In a commencement address laced with his unique brand of humor, Peter Dexter delivered a somber message to graduates of the University of South Dakota May 8.
"Be careful of too much optimism," he said. Whatever you think life is going to be now – it isn't. It's going to surprise you, and from long experience, I can tell you that it's better to walk around a little grim and be happy and surprised once in a while, than it is to walk around with your acceptance speech in your pocket your whole life and never get to read it."
Dexter, a 1969 graduate of The University of South Dakota, received an honorary Doctor of Letters and Literature degree during the 123rd spring commencement. Dexter, a Hollywood screenwriter and National Book Award-winning novelist, was born in Pontiac, MI. He was a columnist for several high profile daily newspapers in the United States, including the Philadelphia Daily News, the Sacramento Bee and the Seattle Post-Intelligencer.
In 1981, he began writing fiction. His first novel, "God's Pocket," was published in 1983. His 1988 novel, "Paris Trout," received the National Book Award for Fiction. An accomplished screenwriter, Dexter's screenplays include "Rush," "Michael," "Mulholland Falls," and "The Devil and Daniel Webster." He was nominated for an Emmy in 1992 for Outstanding Writing in a Miniseries or Special for the movie based on his award-winning novel, "Paris Trout." Dexter currently lives in Clinton, a community located on Whidbey Island in the Puget Sound area of Washington State.
"Somebody is going to come up to you soon, maybe today, and tell you that life is precious – maybe they will today," he said, "and that every minute from here on is beginning to count. This is where it starts.
"The truth is, life isn't precious every minute. It's precious once in a while," Dexter told the graduates.
He told the commencement audience that he was never a serious student while attending USD; that he had a tendency to quit school at the beginning of the second semester of each academic year, which explains why it took eight years for him to eventually receive his bachelor's degree.
"The things that you will look back on in 20 or 30 years are substantial," Dexter said. "The things that you will take from this institution are not mostly academic in nature. I think it's fine to learn to enjoy novels. The idea is to learn enough in college to entertain yourself later on.
"What you will take out of Vermillion that will last are the things you learn about people – who you can trust, who has your best interests at heart."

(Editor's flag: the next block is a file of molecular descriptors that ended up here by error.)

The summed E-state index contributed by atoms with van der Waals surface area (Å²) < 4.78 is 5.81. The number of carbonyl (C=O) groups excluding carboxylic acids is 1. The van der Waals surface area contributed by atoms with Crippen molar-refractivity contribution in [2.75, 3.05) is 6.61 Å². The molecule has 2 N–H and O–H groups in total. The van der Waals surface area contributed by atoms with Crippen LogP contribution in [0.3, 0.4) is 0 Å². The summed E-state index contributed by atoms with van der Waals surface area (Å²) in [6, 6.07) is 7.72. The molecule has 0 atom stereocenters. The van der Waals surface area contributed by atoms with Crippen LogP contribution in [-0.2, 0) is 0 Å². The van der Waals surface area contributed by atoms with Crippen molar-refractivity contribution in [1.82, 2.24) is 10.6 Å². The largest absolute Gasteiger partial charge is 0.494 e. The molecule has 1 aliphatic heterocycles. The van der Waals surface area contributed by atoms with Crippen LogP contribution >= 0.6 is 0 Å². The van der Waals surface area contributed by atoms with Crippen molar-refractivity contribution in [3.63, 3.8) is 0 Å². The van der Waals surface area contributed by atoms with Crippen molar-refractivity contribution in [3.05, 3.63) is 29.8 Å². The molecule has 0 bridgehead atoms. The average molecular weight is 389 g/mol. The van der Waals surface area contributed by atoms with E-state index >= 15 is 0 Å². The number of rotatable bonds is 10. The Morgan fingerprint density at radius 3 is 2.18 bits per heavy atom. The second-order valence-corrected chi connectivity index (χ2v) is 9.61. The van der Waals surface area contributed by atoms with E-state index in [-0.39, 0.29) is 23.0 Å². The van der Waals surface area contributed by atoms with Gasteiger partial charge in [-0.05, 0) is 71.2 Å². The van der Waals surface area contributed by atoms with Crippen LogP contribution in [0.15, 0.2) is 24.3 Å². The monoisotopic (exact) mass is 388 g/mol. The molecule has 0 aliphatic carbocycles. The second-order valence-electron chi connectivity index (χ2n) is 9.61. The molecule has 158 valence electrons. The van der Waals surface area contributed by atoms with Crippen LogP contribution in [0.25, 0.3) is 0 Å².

Dexter urged the graduates to make the best of what remains in their relatively young lives after Saturday's commencement.
"You've got a little time here," he said. "You can start to see what matters to you, what makes you happy, what you should do."
Dexter told the graduates they will spend at least one-fourth of lives working. "What you're looking for is not necessarily what you'd like to be, but something that you can do that makes you happy."
He noted that economic news for more than a year now has been grim.
"What I'm suggesting is the economy is offering you an opportunity to find out what makes you happy without jeopardizing your future," Dexter said. "You're going out in the world now to see how it treats you – that's the responsible thing to do, of course – but you also have a responsibility to yourself to have some fun."
The competition to find good jobs among today's university graduates is, he admits, challenging.
"But I don't look at that in itself as the end of the world," Dexter said. "As strange as it sounds, the present economy has given you a chance to look around without falling behind, maybe travel a little and see the country for yourself, and maybe decide where you want to live.
"You may see how things work politically in an office – to see who gets ahead and why," he said. "You may get to work with a shovel or a saw or a hammer. So the world has opened up in the last couple years.
"Ignore the economy. Find out what makes you happy," Dexter said. "There is plenty of time to find out what you want to do. You may find yourself working 12 hours a day at a business, but if the work itself is making you happy, then you are on your way."
He told the graduates that he has long admired people who try hard when it matters.
"When you latch onto something that you care about – a woman or a man, a job – if you've learned enough here to recognize it, the idea is to ring out every drop of fun and meaning those things have to offer.
"It's not always precious, it's not usually precious, but it's something to see. It's something that doesn't come around twice, and my advice is to not miss a thing."